Wednesday, April 17, 2024

“It’s really scary”: A lady in Texas shares her thoughts on politicians and judges getting involved in women’s medical choices after being refused an abortion

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Kate Cox, the Texan woman who had to travel out of her state for an abortion, wasn’t really into politics until she faced a life-threatening pregnancy.

Now, after a legal fight that got national attention, she talks openly about how making health decisions political affects women and families. She’s expected to be at the president’s State of the Union on Thursday as a guest of Jill Biden.

“Pregnancies are complicated, and it’s scary when politicians and judges decide,” Cox told CNN’s Dana Bash in an interview before the address.

The Texas Supreme Court stopped Cox from getting an abortion for her fetus with a rare and deadly condition called trisomy 18. Cox, 20 weeks pregnant, sued Texas, saying it would be life-threatening to continue the pregnancy. Texas law mostly bans abortions after about six weeks but allows exceptions to save the mother’s life.

The state Supreme Court quickly reversed a lower-court decision, saying Cox’s doctor didn’t prove her symptoms were life-threatening. This led her to go to New Mexico for the abortion. Doing it out of state, she said, “added more pain to the most devastating time of our lives.”

“I’m just one,” Cox told Bash. “Many women and families suffer because of Texas laws.”

Cox’s story shows how heated the debate on reproductive rights has become since Roe v. Wade’s reversal in 2022. More than a dozen states have banned abortion, and some Republican-led legislatures want restrictions. Advocates fear in vitro fertilization could also face limits after an Alabama Supreme Court ruling on frozen embryos, hurting families, as Cox said.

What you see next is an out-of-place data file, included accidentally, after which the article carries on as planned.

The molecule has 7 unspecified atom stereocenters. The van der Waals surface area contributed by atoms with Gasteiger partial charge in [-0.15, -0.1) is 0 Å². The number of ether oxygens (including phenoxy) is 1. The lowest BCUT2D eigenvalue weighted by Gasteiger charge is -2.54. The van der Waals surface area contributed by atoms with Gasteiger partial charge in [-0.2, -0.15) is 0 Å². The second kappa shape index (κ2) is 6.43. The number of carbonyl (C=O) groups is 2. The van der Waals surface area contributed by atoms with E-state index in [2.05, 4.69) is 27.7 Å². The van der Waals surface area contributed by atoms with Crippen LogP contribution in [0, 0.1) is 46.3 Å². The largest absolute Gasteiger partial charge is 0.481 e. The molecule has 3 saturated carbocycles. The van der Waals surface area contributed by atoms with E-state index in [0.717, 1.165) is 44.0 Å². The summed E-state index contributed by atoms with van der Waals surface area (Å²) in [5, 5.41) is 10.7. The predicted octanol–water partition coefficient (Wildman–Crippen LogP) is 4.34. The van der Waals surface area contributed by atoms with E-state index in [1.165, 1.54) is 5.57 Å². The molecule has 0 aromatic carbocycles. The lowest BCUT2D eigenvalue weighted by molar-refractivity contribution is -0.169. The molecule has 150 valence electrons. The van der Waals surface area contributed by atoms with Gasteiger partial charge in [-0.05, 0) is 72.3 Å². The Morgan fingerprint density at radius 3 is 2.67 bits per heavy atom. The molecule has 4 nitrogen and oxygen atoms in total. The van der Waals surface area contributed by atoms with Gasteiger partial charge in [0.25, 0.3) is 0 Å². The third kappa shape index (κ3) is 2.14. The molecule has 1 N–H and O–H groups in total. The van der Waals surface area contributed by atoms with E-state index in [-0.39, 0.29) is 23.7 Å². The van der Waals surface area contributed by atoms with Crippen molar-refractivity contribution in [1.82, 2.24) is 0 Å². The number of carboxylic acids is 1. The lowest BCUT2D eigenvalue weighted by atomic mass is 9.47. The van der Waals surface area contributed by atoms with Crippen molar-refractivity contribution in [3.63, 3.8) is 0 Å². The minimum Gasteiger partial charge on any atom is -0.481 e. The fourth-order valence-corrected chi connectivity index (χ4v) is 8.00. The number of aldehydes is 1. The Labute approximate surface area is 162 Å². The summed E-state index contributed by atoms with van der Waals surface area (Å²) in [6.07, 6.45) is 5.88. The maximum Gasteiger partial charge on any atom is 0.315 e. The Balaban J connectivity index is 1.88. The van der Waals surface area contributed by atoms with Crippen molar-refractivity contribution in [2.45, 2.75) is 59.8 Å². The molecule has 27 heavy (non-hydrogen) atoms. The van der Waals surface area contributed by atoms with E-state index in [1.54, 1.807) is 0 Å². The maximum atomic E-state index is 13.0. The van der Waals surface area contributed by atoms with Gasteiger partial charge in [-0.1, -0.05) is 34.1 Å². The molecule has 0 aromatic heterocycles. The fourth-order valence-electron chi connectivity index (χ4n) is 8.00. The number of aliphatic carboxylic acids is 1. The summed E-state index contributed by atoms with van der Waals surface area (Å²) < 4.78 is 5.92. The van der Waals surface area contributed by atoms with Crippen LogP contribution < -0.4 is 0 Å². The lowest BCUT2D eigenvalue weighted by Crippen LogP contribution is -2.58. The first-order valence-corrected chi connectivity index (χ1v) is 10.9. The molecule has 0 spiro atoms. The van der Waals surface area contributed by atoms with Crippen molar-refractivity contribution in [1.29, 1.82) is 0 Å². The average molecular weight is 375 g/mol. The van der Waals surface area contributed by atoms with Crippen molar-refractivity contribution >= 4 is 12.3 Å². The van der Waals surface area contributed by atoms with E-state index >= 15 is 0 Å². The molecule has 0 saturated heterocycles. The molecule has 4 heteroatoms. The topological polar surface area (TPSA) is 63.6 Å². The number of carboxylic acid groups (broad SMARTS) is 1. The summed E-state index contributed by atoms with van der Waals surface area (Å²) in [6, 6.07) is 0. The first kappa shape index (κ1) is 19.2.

Cox and her husband are sharing their story to show that families are hurt by these laws. Being in the spotlight, especially in the post-Roe abortion landscape, is unusual for them.

They’re in Washington to “bring awareness” and change minds on the issue. Justin Cox said, “If you don’t think it affects you, you won’t pay attention. But it can, so we’re trying to bring awareness.”

Asked if they’d vote for President Biden in November, the couple said they support abortion rights when they cast their votes.

“The number one thing we’re both voting for is protection of abortion rights because women and families deserve medical care,” Kate Cox said. “I don’t want to see others continue to be hurt.”

Democrats focus on reproductive rights in their campaign, hoping it motivates voters. Trump, the GOP candidate, privately supports a 16-week federal abortion ban.

Cox, invited to the State of the Union, called it an “incredible honor” and thanked the first couple “for shining a light on this important issue.” She remembered missing a call from the White House while chasing kids but later spoke with Biden, who “said some really kind words.”

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